Friday, August 31, 2007

Guam’s own shock and awe

The U.S. Department of Defense is getting ready to transfer 8000 marines and 9,000 family members from Okinawa to Guam. Add to that thousands of contractors, support personnel and you have the makings, of "a huge shock to our system ...." according to the testimony of Trina Leberer, marine conservation coordinator for the Micronesia Program of The Nature Conservancy.

Lebere's testimony was part of a hearing in August by the House Natural Resources Committee, Subcommittee on Insular Affairs, on the "U.S. Military Buildup on Guam and Challenges Facing the Community."

The testimony, in total, outlines the impact this build-up will have the enormous cost imposed to expand utilities, improve roads, and other services.

What follows are excerpts from some of the testimony.

Facilities must be constructed for the 8,000 Marines and 9,000 family members. It is anticipated that such construction will require 12,000 to 15,000 construction workers, with 75 percent of such workers coming from outside of Guam.

The increase in Guam’s population, by an estimated 35,000 to 40,000 people or over 20 percent including military and family members, construction workers, and other public and private sector service providers, will create opportunities.

-- David Cohen, deputy assistant secretary, Dept. of Interior.

Our preference is to remain on land owned by the federal government, but at this stage we have not determined whether our requirements will fit on existing DoD lands.

-- David Brice, executive director for the Joint Guam Program Office, and the person responsible Department of Defense planning.

Guam’s population is expected to increase from 168,564 in 2005 to 180,692 in 2010, without factoring any increase to the local military population by the U.S. Department of Defense.

The Government of Guam has estimated the costs to support the military buildup at an estimated $1.1. Billion dollars.

-- Felix Camacho, Guam governor Our water and power systems are at near capacity; our roads are in need of repair; there is an immediate need to close Ordot dump and to open a new sanitary landfill, and our only civilian hospital has been struggling to meet the needs of the current population. Imagine the impact of additional military personnel and support staff and their families totaling 30,000 people on our ailing infrastructure.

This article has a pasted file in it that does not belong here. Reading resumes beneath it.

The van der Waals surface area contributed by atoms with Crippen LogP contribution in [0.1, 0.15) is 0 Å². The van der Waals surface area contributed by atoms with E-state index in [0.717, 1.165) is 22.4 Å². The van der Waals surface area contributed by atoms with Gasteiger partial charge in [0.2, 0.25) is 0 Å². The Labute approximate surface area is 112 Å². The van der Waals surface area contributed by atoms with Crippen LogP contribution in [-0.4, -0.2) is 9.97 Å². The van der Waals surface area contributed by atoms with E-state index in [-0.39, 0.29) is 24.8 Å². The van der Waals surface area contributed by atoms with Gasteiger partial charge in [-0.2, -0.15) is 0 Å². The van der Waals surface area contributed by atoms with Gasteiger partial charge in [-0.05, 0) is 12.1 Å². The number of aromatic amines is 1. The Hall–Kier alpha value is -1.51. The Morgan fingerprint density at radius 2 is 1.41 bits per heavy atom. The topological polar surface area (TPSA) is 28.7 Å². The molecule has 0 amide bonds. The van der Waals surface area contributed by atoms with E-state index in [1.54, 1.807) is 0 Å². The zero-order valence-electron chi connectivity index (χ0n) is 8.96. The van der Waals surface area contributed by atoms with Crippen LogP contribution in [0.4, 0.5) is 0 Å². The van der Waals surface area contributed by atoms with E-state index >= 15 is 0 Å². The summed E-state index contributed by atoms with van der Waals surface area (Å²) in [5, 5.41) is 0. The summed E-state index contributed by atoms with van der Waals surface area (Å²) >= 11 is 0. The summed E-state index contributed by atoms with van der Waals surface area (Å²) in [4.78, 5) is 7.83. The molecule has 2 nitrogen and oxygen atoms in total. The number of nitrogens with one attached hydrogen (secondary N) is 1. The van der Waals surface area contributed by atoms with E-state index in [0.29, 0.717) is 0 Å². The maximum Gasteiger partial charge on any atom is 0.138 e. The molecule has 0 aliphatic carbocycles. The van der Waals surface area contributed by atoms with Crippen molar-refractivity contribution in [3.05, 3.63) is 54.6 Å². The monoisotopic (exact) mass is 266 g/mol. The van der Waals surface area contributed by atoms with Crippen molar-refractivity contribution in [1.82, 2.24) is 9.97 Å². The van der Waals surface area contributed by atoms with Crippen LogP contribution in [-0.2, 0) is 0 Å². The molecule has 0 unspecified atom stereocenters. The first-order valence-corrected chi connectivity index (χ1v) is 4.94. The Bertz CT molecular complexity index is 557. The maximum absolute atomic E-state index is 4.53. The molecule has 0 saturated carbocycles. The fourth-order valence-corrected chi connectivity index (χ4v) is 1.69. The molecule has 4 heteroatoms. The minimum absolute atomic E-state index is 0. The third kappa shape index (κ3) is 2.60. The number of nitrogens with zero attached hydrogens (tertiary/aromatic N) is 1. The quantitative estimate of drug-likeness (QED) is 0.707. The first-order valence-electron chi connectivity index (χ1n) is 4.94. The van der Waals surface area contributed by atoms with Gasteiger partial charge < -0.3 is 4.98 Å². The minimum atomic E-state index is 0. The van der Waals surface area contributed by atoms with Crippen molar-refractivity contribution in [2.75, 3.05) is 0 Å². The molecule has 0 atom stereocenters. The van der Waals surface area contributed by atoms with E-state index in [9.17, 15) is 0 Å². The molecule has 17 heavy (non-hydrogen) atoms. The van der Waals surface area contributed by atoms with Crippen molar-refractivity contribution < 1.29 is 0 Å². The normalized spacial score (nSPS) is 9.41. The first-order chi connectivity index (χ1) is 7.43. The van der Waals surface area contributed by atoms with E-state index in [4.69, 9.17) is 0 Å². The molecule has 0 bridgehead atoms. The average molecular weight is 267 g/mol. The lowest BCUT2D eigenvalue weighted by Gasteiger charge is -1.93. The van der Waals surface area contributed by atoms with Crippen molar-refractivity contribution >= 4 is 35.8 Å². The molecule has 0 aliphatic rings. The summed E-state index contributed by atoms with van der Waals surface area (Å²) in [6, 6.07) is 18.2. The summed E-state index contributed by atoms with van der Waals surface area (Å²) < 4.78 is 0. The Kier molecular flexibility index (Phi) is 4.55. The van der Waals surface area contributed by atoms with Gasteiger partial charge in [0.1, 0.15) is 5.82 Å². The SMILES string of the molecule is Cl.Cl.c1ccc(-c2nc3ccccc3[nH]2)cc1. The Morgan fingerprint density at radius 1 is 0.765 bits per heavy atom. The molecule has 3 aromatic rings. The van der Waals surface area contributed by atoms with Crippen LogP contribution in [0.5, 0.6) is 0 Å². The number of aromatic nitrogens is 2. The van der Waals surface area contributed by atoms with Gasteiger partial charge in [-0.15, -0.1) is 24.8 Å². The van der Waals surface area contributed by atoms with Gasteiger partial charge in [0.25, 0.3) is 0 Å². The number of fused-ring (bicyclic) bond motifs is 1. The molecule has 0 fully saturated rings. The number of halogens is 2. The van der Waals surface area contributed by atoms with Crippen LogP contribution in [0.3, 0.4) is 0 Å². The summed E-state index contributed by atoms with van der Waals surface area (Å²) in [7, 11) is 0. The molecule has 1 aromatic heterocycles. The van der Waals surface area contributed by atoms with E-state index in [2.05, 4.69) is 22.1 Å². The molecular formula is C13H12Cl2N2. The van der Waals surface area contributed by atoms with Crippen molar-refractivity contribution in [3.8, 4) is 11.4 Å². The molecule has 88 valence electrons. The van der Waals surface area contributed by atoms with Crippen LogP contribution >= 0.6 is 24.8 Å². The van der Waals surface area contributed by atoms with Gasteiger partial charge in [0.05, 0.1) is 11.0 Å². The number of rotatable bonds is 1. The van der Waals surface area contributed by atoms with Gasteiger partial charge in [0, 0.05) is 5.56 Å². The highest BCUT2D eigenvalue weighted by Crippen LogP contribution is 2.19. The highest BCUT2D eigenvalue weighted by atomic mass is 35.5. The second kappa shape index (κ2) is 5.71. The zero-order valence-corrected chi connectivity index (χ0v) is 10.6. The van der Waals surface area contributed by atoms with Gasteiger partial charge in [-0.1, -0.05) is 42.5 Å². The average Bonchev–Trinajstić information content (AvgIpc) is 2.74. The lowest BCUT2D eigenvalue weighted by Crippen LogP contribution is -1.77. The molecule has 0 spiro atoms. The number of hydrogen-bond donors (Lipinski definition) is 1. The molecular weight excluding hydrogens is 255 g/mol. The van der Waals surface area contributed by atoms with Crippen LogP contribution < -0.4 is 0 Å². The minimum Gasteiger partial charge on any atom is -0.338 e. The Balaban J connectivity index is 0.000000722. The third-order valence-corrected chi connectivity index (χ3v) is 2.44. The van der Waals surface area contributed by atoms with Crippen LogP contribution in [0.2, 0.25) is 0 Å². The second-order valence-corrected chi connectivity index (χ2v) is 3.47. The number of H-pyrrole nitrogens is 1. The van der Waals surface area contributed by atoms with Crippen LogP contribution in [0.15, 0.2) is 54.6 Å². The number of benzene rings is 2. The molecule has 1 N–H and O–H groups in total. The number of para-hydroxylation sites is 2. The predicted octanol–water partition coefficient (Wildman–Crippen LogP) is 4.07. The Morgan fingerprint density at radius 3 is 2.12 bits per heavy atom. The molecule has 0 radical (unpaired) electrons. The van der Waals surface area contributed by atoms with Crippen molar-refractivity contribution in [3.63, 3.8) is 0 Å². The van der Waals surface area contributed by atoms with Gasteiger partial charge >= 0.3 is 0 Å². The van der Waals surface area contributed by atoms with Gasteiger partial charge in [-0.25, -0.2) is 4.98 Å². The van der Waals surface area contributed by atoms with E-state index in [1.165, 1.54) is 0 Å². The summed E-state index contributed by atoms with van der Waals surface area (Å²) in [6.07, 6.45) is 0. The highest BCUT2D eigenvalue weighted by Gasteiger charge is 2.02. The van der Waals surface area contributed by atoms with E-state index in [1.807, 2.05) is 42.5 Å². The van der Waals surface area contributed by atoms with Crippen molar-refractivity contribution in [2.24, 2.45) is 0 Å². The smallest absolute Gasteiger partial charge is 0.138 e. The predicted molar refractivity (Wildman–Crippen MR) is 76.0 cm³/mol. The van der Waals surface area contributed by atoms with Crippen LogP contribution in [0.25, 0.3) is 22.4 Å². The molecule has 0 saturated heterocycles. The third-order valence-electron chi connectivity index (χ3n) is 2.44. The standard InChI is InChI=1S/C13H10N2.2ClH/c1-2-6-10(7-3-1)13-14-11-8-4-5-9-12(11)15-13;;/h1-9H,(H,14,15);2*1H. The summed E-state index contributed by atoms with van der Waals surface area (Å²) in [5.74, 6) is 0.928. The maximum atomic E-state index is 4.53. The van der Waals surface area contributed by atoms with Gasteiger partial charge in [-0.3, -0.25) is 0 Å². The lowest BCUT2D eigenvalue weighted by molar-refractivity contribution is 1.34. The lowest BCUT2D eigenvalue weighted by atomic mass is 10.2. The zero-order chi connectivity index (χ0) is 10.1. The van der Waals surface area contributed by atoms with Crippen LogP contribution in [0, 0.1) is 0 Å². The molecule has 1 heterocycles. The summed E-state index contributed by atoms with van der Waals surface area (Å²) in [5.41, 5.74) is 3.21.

-- Senator Judith T. Won Pat, minority leader, Guam Legislature

The increase of vehicle traffic throughout the island on the major roadways is definitely a concern by all motorists.

-- Melissa Savares, mayor of Dededo

... our people’s voice really do not count.

-- Hope Cristobal, University of Guam, adjunct professor who teaches the history of Guam.

The Districts are also recommending that the military buildup address the issue of alternative types of renewable energy generation such as bio energy, ocean wave energy, wind power and other sources of renewable energy as part of its buildup operations.

-- Benny P. San Nicolas, chairman of the Southern Soil & Water Conservation District

A majority (71%) of Guam residents polled support an increased military presence, 14% opposed, and 15% were either neutral (9%) or don’t know (6%).

-- Stephen Ruder, chairman, Guam Chamber of Commerce

For an island of only 212 square miles, this will be a huge shock to our system ....

-- Trina Leberer, marine conservation coordinator for the Micronesia Program of The Nature Conservancy.

No comments:

Post a Comment